By Julian Dierkes
For some years, I have now taken notes about visible changes in Ulaanbaatar on my periodic visits.
I’ve kept a similar list for countryside changes, somewhat more regular as extended visits to the countryside don’t come nearly often enough for me. Earlier notes appeared in October 2017 | June 2017. Additions/edits to that list are marked in italics below, candidates for omissions in
Visible Manifestations of Social Change in the Countryside
What has Arrived?
- Guardrails in some curves on major cross-country roads
- While street signs (speed limits, warnings of curves, etc.) used to be a curious rarity (“when there hasn’t been a sign for 100km, why this one?”) they now seem to appear in clusters.
- The state is reasserting its authority in some places. Roadside safety inspections of vehicles have returned. On a drive between Baruun-Urt and Chinggis (<3 hrs) we were stopped by police three times: marmot inspection (we weren’t carrying), tire disinfection, seatbelt check. The latter was really a bit of a local police extortion attempt.
- Fences around large parcels of lands. As far as I can tell these are hayed for winter fodder as nothing seems to be planted there. Fences keep out animals in this case to let grass grow.
- Pretty significant agricultural activity, esp. around Darkhan and Erdenet. Many locations and huge fields that I don’t remember seeing on first visit to the area in 2008.
- I’ve long heard discussion that many of the projects carried out with the Local Development Fund were public toilets. I have now seen some of these!
- Not all fences around xashaa (property lots) are wood anymore. There are some prefab concrete slabs, corrugated metals, etc. Some residents are also integrating shipping containers into their fence.
- Ger district conversions in towns. We saw this in Baruun-Urt for example.
- Virtually all aimag districts now seem to have at least one tall building (8+ stories).
- New, modern houses are appearing in soum centres. Only buildings in towns that don’t have a big wooden fence around them.
- “No littering” signs.
- Motorcycle helmets.
- Even soum centres have significant tree planting programs going on. Freshly-planted trees in so many public and private spaces.
It wasn’t just Ulaanbaatar that was so unusually green in June, but on trips around #Mongolia I saw tree planting projects everywhere including small soum centers in the Gobi. pic.twitter.com/s2Y2JFToyI
— Julian Dierkes (@jdierkes) July 6, 2019
- Bike infrastructure in towns and many kids riding around on bikes. [Add South Gobi kids on bikes photo tweet/instapost]
— Julian Dierkes (@jdierkes) 16. Juni 2019
— Julian Dierkes (@jdierkes) July 6, 2019
What has Disappeared, or at least, Nearly Disappeared?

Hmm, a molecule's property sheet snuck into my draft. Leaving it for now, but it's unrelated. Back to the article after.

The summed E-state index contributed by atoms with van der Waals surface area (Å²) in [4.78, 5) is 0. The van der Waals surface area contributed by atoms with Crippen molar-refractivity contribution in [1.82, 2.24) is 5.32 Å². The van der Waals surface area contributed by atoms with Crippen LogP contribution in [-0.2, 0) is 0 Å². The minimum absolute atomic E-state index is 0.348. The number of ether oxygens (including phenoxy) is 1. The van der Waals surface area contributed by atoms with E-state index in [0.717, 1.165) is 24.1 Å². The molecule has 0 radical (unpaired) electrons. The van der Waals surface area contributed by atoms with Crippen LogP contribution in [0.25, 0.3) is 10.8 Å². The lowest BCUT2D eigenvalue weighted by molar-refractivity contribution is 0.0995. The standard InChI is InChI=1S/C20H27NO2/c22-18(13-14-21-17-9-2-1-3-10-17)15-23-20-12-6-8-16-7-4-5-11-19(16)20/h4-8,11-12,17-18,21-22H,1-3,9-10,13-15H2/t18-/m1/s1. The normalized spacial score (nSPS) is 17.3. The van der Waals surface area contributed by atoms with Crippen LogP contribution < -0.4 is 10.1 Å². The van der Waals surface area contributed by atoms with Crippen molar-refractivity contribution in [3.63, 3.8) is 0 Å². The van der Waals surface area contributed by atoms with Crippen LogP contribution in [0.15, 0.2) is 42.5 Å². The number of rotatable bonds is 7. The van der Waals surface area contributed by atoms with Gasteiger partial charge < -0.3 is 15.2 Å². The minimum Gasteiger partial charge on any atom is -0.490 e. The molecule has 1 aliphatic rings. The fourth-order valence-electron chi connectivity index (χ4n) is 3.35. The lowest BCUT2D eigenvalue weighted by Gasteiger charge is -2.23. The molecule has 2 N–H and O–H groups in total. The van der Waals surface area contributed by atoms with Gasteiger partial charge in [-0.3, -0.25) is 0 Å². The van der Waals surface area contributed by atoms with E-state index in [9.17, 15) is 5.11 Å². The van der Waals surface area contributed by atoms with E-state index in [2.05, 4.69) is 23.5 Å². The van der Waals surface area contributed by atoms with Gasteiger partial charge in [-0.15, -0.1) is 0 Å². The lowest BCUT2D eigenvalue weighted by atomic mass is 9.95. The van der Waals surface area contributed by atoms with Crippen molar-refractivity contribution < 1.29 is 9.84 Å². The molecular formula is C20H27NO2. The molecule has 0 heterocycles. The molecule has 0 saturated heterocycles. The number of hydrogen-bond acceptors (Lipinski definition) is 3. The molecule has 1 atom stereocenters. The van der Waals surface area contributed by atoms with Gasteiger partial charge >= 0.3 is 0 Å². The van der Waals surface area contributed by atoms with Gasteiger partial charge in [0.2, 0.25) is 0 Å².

- The clever move to simply drive cross-country around toll booths on major roads.
- Satellite phones. Still necessary for country-side connectivity around 2010, now I haven’t seen one in some time.
What will Appear in the Future?
- Much more directional street markers.
- Cross-country biking, hiking, and riding routes away from major roads.
What will Disappear in the Future?
- Roughly in the 2000s, I would guess, more cars were beginning to show up in the countryside, but road-construction was not revving up yet. That meant that on big cross-country routes, entire valleys were scarred by multiple parallel tracks. Along the paved sections of major roads, these scars are slowly disappearing in the landscape.
- At construction sites, the paved roads are often simply blocked with large dirt heaps across the lanes. Effective, but scary at night.
- Greeting of official visitors at city gates.
- Fancy streetlight design must be a state socialist heritage somehow along with other forms of public art. There are vaguely futuristic designs throughout Mongolia, but they are even more surprising in provincial towns than in Ulaanbaatar. Somehow, I don’t think that they will continue to be built.
What won’t Disappear in the Medium Term?
- Composite electricity poles. In the countryside these consist of a concrete base to which a wooden pole is tied with wire/brackets which ends in a triangle that has space for three attached cables. Metal poles have appeared, but I know similar composite poles from the Yukon and Alaska, so they must be well-adapted to extreme temperatures and will thus last.
- Litter. Growth in domestic tourism will make the countryside more littered, but awareness of littering will ultimately build. Such a blight on Mongolia!
- Buried tires to mark property lines. It seems that there are so many practical reasons (cheap, indestructible, visible to off-roading drivers) that this practice will continue.